Inglefield, John Nicholson (DNB00)

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INGLEFIELD, JOHN NICHOLSON (1748–1828), captain in the navy, was born in 1748. He entered the navy in 1759; and after passing his examination was, in April 1766, rated 'able seaman' on board the Launceston, going out to North America with the flag of Vice-admiral Durell (pay-book of Launceston). In May 1768 he was moved into the Romney, bearing the broad pennant of Commodore Samuel (afterwards Viscount) Hood [q. v.], and in October was promoted to the rank of lieutenant, and sent back to the Launceston. In the following July he returned to the Romney, and from that time his service was very closely connected with that of Hood. With Hood he quitted the Romney in December 1770, served with him in the Marlborough and Courageux, and in 1778 in the Robust, with Hood's brother Alexander, afterwards Lord Bridport [q.v.] In the Robust he was present in the action off Ushant on 27 July. In June 1779 he was promoted to the command of the Lively sloop. On 11 Oct. 1780 he was posted to the Barfleur of 90 guns, in which his patron, Sir Samuel Hood, hoisted his flag, and went out to the West Indies as second in command. He thus had an important share in the skirmish with the French fleet off Fort Royal of Martinique on 29 April 1781. In the following August he was moved by Hood into the Centaur of 74 guns, and commanded her in the action off the Chesapeake on 5 Sept., in the action with De Grasse at St. Kitts on 25 Jan. 1782, in the skirmish on 9 April, and in the decisive action of 12 April 1782. In August the Centaur sailed for England with the convoy, under the command of Rear-admiral Thomas (afterwards Lord) Graves [q. v.], and after much bad weather was overtaken by a hurricane on 16 Sept. Many of the ships lay-to on the wrong tack (see Nautical Magazine, xlix. 719), the Centaur apparently among the number. In a violent shift of the wind she was dismasted, lost her rudder, and was thrown on her beam ends. With great difficulty she was kept afloat till the 23rd, when towards evening she went down almost suddenly. The sea ran very high, but Inglefield, with the master, a midshipman, and nine seamen, got into the pinnace, and after sixteen days' wild navigation and fearful suffering reached Fayal, one of the men dying a few hours before they sighted land. These eleven men were all that remained of the crew of the 74-gun ship. On returning to England, Inglefield, with the other survivors, was put on his trial and fully acquitted. He was then appointed to the Scipio guardship in the Medway. In 1788-9 he commanded the Adventure on the coast of Africa, and from 1790 to 1792 the Medusa on the same station. In 1793 he commanded the Aigle frigate in the Mediterranean, and in 1794 succeeded Sir Hyde Parker as captain of the fleet. Towards the close of the year he returned to England with Lord Hood, and had no further service afloat, accepting the appointment of resident commissioner of the navy, and being successively employed in Corsica, Malta, Gibraltar, and latterly at Halifax. In 1799 he declined promotion to flag rank, and was placed on the list of retired captains, retaining his civil appointment till 1811. He died in 1828. He is described by Sir William Hotham [q. v.] as 'a remarkably handsome man, very good natured, and kind in his manners.' 'Though he lived to a considerable age,' he adds, 'he never altogether recovered the effects of the miraculous escape' (Hotham MS.} Inglefield married, about 1775, a daughter of Sir Thomas Slade, and had issue a daughter, who married Sir Benjamin Hallowell Carew [q. v.], and a son, Samuel Hood Inglefield, who died, rear-admiral and commander-in-chief in China, in 1848, and was father of the present Admiral Sir Edward Augustus Inglefield, K.C.B.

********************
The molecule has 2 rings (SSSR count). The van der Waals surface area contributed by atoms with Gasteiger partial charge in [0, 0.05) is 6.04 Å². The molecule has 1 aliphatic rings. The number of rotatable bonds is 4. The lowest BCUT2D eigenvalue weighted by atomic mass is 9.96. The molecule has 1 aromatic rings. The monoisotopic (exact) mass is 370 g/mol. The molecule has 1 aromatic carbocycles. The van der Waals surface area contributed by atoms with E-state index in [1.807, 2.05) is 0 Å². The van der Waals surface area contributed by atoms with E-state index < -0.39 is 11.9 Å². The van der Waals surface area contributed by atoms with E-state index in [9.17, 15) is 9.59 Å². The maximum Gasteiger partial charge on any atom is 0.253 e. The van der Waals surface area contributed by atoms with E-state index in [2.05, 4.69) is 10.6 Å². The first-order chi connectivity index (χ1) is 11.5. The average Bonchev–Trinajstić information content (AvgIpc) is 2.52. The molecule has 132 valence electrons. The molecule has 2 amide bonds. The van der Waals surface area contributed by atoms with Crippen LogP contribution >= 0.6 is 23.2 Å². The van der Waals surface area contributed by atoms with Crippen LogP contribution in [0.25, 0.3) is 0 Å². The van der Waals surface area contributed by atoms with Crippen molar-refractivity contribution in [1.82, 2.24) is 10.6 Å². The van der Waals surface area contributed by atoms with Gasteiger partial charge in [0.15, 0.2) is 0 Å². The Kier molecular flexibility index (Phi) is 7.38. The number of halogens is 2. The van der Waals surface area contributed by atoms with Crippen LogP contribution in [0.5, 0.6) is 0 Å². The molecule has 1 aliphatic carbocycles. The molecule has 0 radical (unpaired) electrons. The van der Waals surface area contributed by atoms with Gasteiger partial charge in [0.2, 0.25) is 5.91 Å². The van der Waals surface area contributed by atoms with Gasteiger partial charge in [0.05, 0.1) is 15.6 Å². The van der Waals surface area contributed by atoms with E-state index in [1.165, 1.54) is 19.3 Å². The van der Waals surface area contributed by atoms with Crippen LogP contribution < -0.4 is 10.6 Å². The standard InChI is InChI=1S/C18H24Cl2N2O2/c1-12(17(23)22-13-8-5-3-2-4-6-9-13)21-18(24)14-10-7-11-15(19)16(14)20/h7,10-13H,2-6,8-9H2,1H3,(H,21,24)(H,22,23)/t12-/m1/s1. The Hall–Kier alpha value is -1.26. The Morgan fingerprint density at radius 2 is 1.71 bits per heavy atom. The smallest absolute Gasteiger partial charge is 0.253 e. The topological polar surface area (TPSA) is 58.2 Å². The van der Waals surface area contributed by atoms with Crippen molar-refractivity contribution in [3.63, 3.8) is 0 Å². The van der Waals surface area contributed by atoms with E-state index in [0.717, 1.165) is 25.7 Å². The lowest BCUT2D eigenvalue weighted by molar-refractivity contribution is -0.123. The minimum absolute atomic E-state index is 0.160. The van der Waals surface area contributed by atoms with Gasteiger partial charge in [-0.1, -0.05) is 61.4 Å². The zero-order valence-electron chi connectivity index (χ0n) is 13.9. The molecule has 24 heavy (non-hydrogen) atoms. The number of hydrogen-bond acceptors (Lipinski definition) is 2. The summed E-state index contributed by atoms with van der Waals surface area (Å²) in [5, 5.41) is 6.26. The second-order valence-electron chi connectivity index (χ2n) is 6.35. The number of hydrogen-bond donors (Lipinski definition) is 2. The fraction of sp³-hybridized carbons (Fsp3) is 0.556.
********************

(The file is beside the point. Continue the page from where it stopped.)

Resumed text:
[Marshall's Roy. Nav. Biog. iii. (vol. ii.) 62; O'Byrne's Nav. Biog. Dict. p. 564; Commission and Warrant Books in the Public Record Office; Inglefield's Narrative concerning the Loss of his Majesty's Ship the Centaur (published by authority), 1783; information from Sir E. A. Inglefield.]

J. K. L.